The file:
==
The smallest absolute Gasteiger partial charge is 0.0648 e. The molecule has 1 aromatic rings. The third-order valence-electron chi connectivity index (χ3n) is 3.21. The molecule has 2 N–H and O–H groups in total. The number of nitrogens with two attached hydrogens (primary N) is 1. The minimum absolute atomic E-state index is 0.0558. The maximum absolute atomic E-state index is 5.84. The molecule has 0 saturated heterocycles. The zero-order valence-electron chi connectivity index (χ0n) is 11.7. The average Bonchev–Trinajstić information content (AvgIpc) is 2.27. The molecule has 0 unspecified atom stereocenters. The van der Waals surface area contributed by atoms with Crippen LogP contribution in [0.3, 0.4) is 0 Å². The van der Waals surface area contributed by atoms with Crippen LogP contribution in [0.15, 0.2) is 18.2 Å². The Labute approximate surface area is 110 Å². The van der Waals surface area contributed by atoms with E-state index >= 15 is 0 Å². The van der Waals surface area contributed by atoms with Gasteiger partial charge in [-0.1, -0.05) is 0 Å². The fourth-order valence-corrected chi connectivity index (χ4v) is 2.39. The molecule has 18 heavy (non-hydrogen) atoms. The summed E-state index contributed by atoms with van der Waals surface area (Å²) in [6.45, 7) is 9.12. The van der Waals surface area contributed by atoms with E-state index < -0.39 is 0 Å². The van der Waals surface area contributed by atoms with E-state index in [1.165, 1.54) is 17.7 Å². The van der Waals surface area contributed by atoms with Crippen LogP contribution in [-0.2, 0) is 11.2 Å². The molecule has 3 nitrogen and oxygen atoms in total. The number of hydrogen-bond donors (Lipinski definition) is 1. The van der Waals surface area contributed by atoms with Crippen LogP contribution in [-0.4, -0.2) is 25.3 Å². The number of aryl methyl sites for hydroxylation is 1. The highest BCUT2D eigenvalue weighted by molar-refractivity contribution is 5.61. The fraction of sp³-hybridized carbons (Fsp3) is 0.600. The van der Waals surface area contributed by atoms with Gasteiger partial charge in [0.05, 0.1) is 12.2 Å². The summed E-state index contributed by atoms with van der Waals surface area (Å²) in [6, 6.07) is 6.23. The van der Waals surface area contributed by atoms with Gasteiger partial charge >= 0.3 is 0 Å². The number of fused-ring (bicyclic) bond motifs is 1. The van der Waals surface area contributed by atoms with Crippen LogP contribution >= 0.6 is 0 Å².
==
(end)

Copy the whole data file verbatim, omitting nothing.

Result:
The smallest absolute Gasteiger partial charge is 0.0648 e. The molecule has 1 aromatic rings. The third-order valence-electron chi connectivity index (χ3n) is 3.21. The molecule has 2 N–H and O–H groups in total. The number of nitrogens with two attached hydrogens (primary N) is 1. The minimum absolute atomic E-state index is 0.0558. The maximum absolute atomic E-state index is 5.84. The molecule has 0 saturated heterocycles. The zero-order valence-electron chi connectivity index (χ0n) is 11.7. The average Bonchev–Trinajstić information content (AvgIpc) is 2.27. The molecule has 0 unspecified atom stereocenters. The van der Waals surface area contributed by atoms with Crippen LogP contribution in [0.3, 0.4) is 0 Å². The van der Waals surface area contributed by atoms with Crippen LogP contribution in [0.15, 0.2) is 18.2 Å². The Labute approximate surface area is 110 Å². The van der Waals surface area contributed by atoms with E-state index >= 15 is 0 Å². The van der Waals surface area contributed by atoms with Gasteiger partial charge in [-0.1, -0.05) is 0 Å². The fourth-order valence-corrected chi connectivity index (χ4v) is 2.39. The molecule has 18 heavy (non-hydrogen) atoms. The summed E-state index contributed by atoms with van der Waals surface area (Å²) in [6.45, 7) is 9.12. The van der Waals surface area contributed by atoms with E-state index < -0.39 is 0 Å². The van der Waals surface area contributed by atoms with E-state index in [1.165, 1.54) is 17.7 Å². The van der Waals surface area contributed by atoms with Crippen LogP contribution in [-0.2, 0) is 11.2 Å². The molecule has 3 nitrogen and oxygen atoms in total. The number of hydrogen-bond donors (Lipinski definition) is 1. The van der Waals surface area contributed by atoms with Crippen LogP contribution in [-0.4, -0.2) is 25.3 Å². The number of aryl methyl sites for hydroxylation is 1. The highest BCUT2D eigenvalue weighted by molar-refractivity contribution is 5.61. The fraction of sp³-hybridized carbons (Fsp3) is 0.600. The van der Waals surface area contributed by atoms with Gasteiger partial charge in [0.05, 0.1) is 12.2 Å². The summed E-state index contributed by atoms with van der Waals surface area (Å²) in [6, 6.07) is 6.23. The van der Waals surface area contributed by atoms with Gasteiger partial charge >= 0.3 is 0 Å². The number of fused-ring (bicyclic) bond motifs is 1. The van der Waals surface area contributed by atoms with Crippen LogP contribution >= 0.6 is 0 Å².